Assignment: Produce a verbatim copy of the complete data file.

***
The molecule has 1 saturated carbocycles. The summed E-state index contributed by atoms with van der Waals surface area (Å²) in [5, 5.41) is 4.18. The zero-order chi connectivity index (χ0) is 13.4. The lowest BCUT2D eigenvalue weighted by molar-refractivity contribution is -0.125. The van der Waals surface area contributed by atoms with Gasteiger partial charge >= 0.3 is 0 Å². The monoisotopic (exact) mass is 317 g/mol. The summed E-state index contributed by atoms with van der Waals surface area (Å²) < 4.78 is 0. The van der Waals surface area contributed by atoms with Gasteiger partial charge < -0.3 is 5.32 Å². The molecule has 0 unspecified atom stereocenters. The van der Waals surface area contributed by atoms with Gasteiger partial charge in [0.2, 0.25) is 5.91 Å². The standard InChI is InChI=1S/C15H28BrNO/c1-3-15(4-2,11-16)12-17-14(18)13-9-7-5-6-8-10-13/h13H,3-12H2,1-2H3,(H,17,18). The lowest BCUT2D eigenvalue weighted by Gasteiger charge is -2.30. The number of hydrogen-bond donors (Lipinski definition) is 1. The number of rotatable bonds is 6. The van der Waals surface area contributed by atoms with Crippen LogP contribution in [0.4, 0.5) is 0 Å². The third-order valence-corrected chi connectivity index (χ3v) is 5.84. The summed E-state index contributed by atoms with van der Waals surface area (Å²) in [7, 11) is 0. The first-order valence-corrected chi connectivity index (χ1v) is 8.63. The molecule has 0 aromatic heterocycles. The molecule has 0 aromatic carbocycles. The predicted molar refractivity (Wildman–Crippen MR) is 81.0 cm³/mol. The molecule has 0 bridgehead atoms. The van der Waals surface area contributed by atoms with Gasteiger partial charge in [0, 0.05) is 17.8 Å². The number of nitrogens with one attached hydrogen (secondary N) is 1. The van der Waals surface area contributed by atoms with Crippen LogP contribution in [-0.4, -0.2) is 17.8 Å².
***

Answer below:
The molecule has 1 saturated carbocycles. The summed E-state index contributed by atoms with van der Waals surface area (Å²) in [5, 5.41) is 4.18. The zero-order chi connectivity index (χ0) is 13.4. The lowest BCUT2D eigenvalue weighted by molar-refractivity contribution is -0.125. The van der Waals surface area contributed by atoms with Gasteiger partial charge >= 0.3 is 0 Å². The monoisotopic (exact) mass is 317 g/mol. The summed E-state index contributed by atoms with van der Waals surface area (Å²) < 4.78 is 0. The van der Waals surface area contributed by atoms with Gasteiger partial charge < -0.3 is 5.32 Å². The molecule has 0 unspecified atom stereocenters. The van der Waals surface area contributed by atoms with Gasteiger partial charge in [0.2, 0.25) is 5.91 Å². The standard InChI is InChI=1S/C15H28BrNO/c1-3-15(4-2,11-16)12-17-14(18)13-9-7-5-6-8-10-13/h13H,3-12H2,1-2H3,(H,17,18). The lowest BCUT2D eigenvalue weighted by Gasteiger charge is -2.30. The number of hydrogen-bond donors (Lipinski definition) is 1. The number of rotatable bonds is 6. The van der Waals surface area contributed by atoms with Crippen LogP contribution in [0.4, 0.5) is 0 Å². The third-order valence-corrected chi connectivity index (χ3v) is 5.84. The summed E-state index contributed by atoms with van der Waals surface area (Å²) in [7, 11) is 0. The first-order valence-corrected chi connectivity index (χ1v) is 8.63. The molecule has 0 aromatic heterocycles. The molecule has 0 aromatic carbocycles. The predicted molar refractivity (Wildman–Crippen MR) is 81.0 cm³/mol. The molecule has 0 bridgehead atoms. The van der Waals surface area contributed by atoms with Gasteiger partial charge in [0, 0.05) is 17.8 Å². The number of nitrogens with one attached hydrogen (secondary N) is 1. The van der Waals surface area contributed by atoms with Crippen LogP contribution in [-0.4, -0.2) is 17.8 Å².